Our 2nd day in Ghana was a Sunday. That means CHURCH!! The church the kiddos attend was directly across from Maa Guesthouse, where we stayed. We met them over there. All of the kids had obviously been dressed up and coifed to their very finest. They were all smiling and beautiful in their dresses and dressy shoes. Their Auntie came and dropped them off, then left. She said their teacher would be there soon. Okay. So now Steve and I have 35 kids ages 1-11, and we don't know their names, and can't even speak the language of all of them! Plus we weren't sure what was expected of us. Should we make them sit down? Are they allowed to go outside (which they were doing). Ultimately it turns out that children in Ghana are given MUCH more freedom than our American counterparts. When they need to go to the bathroom, they just go. No asking. They can go outside for a bit, then decide to come back when they want. It was truly freaking me out, though. Eventually the Sunday School teacher did arrive. She sang lots of African and American songs with the kids. They knew every one, even the new kids. Then another teacher arrived. She told Tater, Joby and Lulu that they needed to go to their class now, and Steve could go with them. They just hopped right up and followed. I was very proud of them. I stayed with the Eban House kids as we learned about "do not worry about your life". It seemed very fitting for children going through so much change and uncertainty right now. For the most part the children behaved very well. My Ishy fell asleep on my shoulder, as we sat by the open door (nice breeze). Sunday School was very pleasant. Afterwards the teacher came up and said "it is closed". I asked her what I should do, and she said "wait". Alrighty then. So now I alone had 35 kids that literally burst through the doors out into the courtyard. Right next to the open air church where service was going on. I'm thinking that any minute some angry Ghanaian man was gonna come out and yell at me to keep the kids quiet! Most of them ran around the corner, so I followed. There were Steve and the kids. Sitting in their class, an outside porch. The kids were laughing and carrying on, I was freakin out. Finally Sunday School was over and we all made our way back to Eban House. No one was mad, no one was in trouble. Ellen and I agreed, though, that the sun was "plenty" while we were waiting!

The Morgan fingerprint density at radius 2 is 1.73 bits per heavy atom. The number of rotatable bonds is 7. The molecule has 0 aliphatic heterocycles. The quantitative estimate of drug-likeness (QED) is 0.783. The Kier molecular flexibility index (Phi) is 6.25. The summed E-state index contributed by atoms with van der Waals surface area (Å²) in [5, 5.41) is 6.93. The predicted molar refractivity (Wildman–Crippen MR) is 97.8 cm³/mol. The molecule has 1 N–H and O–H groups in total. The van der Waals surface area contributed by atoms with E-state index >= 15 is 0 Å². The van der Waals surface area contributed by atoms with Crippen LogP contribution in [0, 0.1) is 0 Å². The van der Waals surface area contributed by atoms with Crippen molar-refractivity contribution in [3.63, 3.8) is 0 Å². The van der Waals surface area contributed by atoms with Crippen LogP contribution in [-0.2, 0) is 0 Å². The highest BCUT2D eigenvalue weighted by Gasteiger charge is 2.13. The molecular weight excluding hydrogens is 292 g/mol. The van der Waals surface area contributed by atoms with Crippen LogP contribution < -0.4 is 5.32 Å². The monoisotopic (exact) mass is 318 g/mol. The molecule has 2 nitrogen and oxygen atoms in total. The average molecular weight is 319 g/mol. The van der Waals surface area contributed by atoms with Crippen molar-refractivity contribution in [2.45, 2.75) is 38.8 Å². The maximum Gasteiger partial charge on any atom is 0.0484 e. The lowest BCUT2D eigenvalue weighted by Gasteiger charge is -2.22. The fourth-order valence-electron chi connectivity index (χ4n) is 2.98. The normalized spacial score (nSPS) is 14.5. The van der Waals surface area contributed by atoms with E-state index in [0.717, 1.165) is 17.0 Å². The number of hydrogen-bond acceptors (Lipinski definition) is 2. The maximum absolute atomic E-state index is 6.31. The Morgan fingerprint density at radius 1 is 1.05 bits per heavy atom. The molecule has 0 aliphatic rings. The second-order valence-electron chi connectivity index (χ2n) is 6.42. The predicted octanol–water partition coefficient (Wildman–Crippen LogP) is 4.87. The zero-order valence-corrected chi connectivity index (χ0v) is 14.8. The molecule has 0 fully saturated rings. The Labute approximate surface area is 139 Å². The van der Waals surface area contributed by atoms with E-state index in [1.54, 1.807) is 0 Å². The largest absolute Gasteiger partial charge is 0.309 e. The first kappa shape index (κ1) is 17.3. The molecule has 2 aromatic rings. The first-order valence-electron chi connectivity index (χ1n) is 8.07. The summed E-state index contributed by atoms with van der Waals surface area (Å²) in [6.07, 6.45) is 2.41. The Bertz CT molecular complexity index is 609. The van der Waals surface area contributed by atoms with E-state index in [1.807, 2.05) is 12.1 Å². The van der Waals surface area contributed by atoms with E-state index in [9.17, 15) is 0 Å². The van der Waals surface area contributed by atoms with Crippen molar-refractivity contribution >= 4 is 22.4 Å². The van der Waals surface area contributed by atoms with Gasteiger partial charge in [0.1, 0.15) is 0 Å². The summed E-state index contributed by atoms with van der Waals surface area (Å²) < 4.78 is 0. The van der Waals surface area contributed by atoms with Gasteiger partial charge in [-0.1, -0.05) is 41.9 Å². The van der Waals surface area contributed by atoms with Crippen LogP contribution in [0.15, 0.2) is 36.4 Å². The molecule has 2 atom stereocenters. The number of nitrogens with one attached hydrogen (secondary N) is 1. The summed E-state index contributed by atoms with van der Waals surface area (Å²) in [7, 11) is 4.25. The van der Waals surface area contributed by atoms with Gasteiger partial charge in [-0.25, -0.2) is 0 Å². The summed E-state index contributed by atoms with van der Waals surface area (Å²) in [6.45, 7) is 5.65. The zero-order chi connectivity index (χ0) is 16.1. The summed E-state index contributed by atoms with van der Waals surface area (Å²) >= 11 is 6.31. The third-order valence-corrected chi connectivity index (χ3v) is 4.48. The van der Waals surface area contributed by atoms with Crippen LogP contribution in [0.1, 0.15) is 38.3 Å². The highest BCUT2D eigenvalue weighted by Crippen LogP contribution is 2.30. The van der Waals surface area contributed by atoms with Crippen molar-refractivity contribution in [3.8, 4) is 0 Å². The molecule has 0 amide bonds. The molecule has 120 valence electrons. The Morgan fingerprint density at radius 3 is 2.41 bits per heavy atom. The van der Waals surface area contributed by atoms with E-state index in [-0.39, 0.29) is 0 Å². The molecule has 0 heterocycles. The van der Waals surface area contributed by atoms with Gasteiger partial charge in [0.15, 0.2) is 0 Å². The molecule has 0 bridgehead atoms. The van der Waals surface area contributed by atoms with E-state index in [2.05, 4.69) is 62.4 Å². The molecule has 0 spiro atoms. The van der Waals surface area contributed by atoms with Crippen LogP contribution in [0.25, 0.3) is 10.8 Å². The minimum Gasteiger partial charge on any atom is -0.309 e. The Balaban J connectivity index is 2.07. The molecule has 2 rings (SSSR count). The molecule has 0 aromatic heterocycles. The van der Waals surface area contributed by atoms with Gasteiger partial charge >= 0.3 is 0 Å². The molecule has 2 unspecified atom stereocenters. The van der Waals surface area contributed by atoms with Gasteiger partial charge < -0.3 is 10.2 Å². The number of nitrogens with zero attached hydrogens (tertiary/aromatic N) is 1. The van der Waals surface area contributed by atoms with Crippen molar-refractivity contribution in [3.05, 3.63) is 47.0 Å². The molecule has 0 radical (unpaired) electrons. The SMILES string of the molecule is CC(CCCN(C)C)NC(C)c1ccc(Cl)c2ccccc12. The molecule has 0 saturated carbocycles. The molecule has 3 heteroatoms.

When we got back to Eban House, we brought Stella Beatrice, Elias and Ishmael back to our guesthouse to get ready, because we were going to the.... beach! The kids were excited to be going on an adventure. I was excited to have them out by ourselves... my family. We got the kids all dressed in their first swimsuits, thankfully I had bought the right sizes for everybody. Then our driver, Edward. came to pick us up and take us to the beach! The ride was hot and bumpy, but fun, to see the kids sitting in the van, smiling away. We got to the beach, found a secluded spot, and staked our claim. From what I could understand, the kids had never been to the beach before. That did not stop Stella Bella AT ALL. My girl ran right into the waves, got knocked down, came up laughing at went right back for more. It was hilarious, and heartwarming. Sweet Bea was a little more tentative, but would be slightly more daring if Joby and Lulu were there with her. Elias went out into the waves a little, but much preferred staying by the shore and getting tumbled a bit by the waves as they came in. Lil Ishy was not enjoying the water that much, but was liking watching all the fun in the comfort of Mommy or Daddy's arms. I was blessed beyond measure, watching 7 of my 9 kids getting along, helping each other, bonding and having a blast together in the Ocean... in Ghana. Whodathunkit?
A very, very good day!!!
So we are trying to "Be joyful in hope, patient in affliction, faithful in prayer." Romans 12:12
Right now when everything in us yearns for four more little giggle boxes to fill our home, we are trying to count our blessings. We are trying to be joyful. We are blessed that these children WILL come home to us, they (we all) are healthy, it seems we will have a few more weeks of relative calm here, there are 2 Momma's in Ghana loving on my kids and reminding them how much we miss and love them, AND to top it all off, the Lord has us all firmly in His hand, and there is no better place to be... not even Ghana (although, it is running a close 2nd right now)!!
Check back next week for more Operation Passport updates!
I'm a Jesus lovin', husband adorin', stay-at-home Momma to 9 cutie patooties; 3 tummy babies ('95, '97 and '98), 1 adopted Domestically ('05), 1 through Foster Care ('06), and 4 home from Ghana (Sept. '08). We always have room for 1 more around here. That means you too, so thanks for stopping by!